Investigation on the basin-scale factors of bedrock shoals distribution in the Flint River, Georgia, USA

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University of Alabama Libraries

Bedrock outcrops create shoaled sections in many rivers of the eastern United States. Bedrock shoals can consist of a variety of channel morphologies and lithologies and are important forms of river habitat by having higher species richness than other locations along the same river. Despite their ecological significance, the system-scale factors that determine their occurrence in rivers are not well understood. In this study, shoaled and non-shoaled sites along the length of the upper Flint River, Georgia, were analyzed to determine the factors responsible for the presence of shoals. Strike-flow ratio, rock integrity, confinement ratio, unit stream power, and geologic dip were selected as possible variables based on existing literature and observations on bedrock shoals and general bedrock morphology. The results of a logistic regression showed that confinement ratio and unit stream power were the most statistically significant predictors of a river reach’s shoal status (p=0.001 and 0.014, respectively), suggesting that variables comprising the driving forces in the Flint River currently dominate system-scale expression of channel morphology. A predictive equation developed from the binary logistic regression analysis correctly classified 80% of known shoaled sites as “shoaled locations” in the watershed and 60% of known non-shoaled sites as “non-shoaled locations” in the watershed. While these results are promising and suggest that system-scale heterogeneity of channel morphology may be controlled by spatial variability of confinement ratio and unit stream power, there is room for improvement, particularly in regard to correct classification of non-shoaled locations. In comparing the findings of this research to those previously made on bedrock shoal occurrence in the Cahaba River, Alabama (Bishop, 2013) – visually similar to the Flint River – questions arise concerning the prevailing view of how dynamic equilibrium operates in fluvial geomorphic systems. Although the Cahaba and Flint Rivers contain bedrock shoal morphologies for long expanses, the occurrence of bedrock shoals in the Flint River are controlled by driving forces, while bedrock shoals in the Cahaba River are controlled by resisting forces. This finding supports the idea that dynamic equilibrium, a state of balance between driving and resisting forces, may be temporally and spatially limited in geomorphic systems.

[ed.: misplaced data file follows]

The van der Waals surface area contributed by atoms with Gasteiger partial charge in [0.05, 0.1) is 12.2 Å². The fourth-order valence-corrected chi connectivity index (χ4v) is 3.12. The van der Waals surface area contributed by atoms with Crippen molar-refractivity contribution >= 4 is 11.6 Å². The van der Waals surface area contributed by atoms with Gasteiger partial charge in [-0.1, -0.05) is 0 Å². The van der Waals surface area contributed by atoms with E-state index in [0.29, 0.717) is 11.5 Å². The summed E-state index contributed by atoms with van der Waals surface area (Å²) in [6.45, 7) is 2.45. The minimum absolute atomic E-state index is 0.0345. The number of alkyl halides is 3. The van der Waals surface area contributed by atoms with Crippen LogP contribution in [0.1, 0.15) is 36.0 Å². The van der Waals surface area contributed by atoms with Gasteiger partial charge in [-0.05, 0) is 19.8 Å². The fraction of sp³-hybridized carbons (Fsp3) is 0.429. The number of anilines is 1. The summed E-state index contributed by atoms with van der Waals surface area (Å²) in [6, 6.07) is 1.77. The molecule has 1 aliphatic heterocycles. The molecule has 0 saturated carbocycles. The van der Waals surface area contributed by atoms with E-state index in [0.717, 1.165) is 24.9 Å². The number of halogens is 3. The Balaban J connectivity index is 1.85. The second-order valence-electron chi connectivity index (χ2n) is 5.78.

Electronic Thesis or Dissertation
Geomorphology, Physical geography, Environmental science